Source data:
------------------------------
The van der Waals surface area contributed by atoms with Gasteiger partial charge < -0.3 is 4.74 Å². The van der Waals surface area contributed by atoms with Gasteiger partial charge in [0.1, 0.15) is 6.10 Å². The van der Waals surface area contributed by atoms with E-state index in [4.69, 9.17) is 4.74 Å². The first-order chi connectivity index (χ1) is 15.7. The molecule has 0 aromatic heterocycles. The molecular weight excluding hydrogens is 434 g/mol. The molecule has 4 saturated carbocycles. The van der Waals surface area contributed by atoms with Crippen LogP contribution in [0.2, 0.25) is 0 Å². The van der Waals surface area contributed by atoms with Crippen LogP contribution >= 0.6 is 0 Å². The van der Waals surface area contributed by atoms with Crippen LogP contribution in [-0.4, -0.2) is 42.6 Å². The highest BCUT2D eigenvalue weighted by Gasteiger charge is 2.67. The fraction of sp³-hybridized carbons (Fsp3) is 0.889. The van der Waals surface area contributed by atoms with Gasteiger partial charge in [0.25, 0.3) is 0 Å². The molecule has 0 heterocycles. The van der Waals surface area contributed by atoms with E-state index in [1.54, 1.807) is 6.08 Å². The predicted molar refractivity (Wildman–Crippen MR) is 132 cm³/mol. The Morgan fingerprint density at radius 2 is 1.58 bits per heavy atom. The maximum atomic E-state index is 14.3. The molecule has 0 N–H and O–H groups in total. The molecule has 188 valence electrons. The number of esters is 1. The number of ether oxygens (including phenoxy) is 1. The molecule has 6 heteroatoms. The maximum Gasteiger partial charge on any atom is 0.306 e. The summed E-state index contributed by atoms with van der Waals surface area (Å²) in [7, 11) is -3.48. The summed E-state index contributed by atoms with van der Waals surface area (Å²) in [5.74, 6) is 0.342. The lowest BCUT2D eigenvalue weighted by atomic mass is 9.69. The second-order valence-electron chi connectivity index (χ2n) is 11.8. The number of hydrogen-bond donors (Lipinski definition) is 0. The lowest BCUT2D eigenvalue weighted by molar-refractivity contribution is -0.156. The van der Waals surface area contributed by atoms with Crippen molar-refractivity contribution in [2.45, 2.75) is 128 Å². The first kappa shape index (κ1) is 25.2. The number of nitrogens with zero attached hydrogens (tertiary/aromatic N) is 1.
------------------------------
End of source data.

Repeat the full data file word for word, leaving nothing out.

The van der Waals surface area contributed by atoms with Gasteiger partial charge < -0.3 is 4.74 Å². The van der Waals surface area contributed by atoms with Gasteiger partial charge in [0.1, 0.15) is 6.10 Å². The van der Waals surface area contributed by atoms with E-state index in [4.69, 9.17) is 4.74 Å². The first-order chi connectivity index (χ1) is 15.7. The molecule has 0 aromatic heterocycles. The molecular weight excluding hydrogens is 434 g/mol. The molecule has 4 saturated carbocycles. The van der Waals surface area contributed by atoms with Crippen LogP contribution in [0.2, 0.25) is 0 Å². The van der Waals surface area contributed by atoms with Crippen LogP contribution >= 0.6 is 0 Å². The van der Waals surface area contributed by atoms with Crippen LogP contribution in [-0.4, -0.2) is 42.6 Å². The highest BCUT2D eigenvalue weighted by Gasteiger charge is 2.67. The fraction of sp³-hybridized carbons (Fsp3) is 0.889. The van der Waals surface area contributed by atoms with Gasteiger partial charge in [0.25, 0.3) is 0 Å². The molecule has 0 heterocycles. The van der Waals surface area contributed by atoms with E-state index in [1.54, 1.807) is 6.08 Å². The predicted molar refractivity (Wildman–Crippen MR) is 132 cm³/mol. The Morgan fingerprint density at radius 2 is 1.58 bits per heavy atom. The maximum atomic E-state index is 14.3. The molecule has 0 N–H and O–H groups in total. The molecule has 188 valence electrons. The number of esters is 1. The number of ether oxygens (including phenoxy) is 1. The molecule has 6 heteroatoms. The maximum Gasteiger partial charge on any atom is 0.306 e. The summed E-state index contributed by atoms with van der Waals surface area (Å²) in [7, 11) is -3.48. The summed E-state index contributed by atoms with van der Waals surface area (Å²) in [5.74, 6) is 0.342. The lowest BCUT2D eigenvalue weighted by atomic mass is 9.69. The second-order valence-electron chi connectivity index (χ2n) is 11.8. The number of hydrogen-bond donors (Lipinski definition) is 0. The lowest BCUT2D eigenvalue weighted by molar-refractivity contribution is -0.156. The van der Waals surface area contributed by atoms with Crippen molar-refractivity contribution in [2.45, 2.75) is 128 Å². The first kappa shape index (κ1) is 25.2. The number of nitrogens with zero attached hydrogens (tertiary/aromatic N) is 1.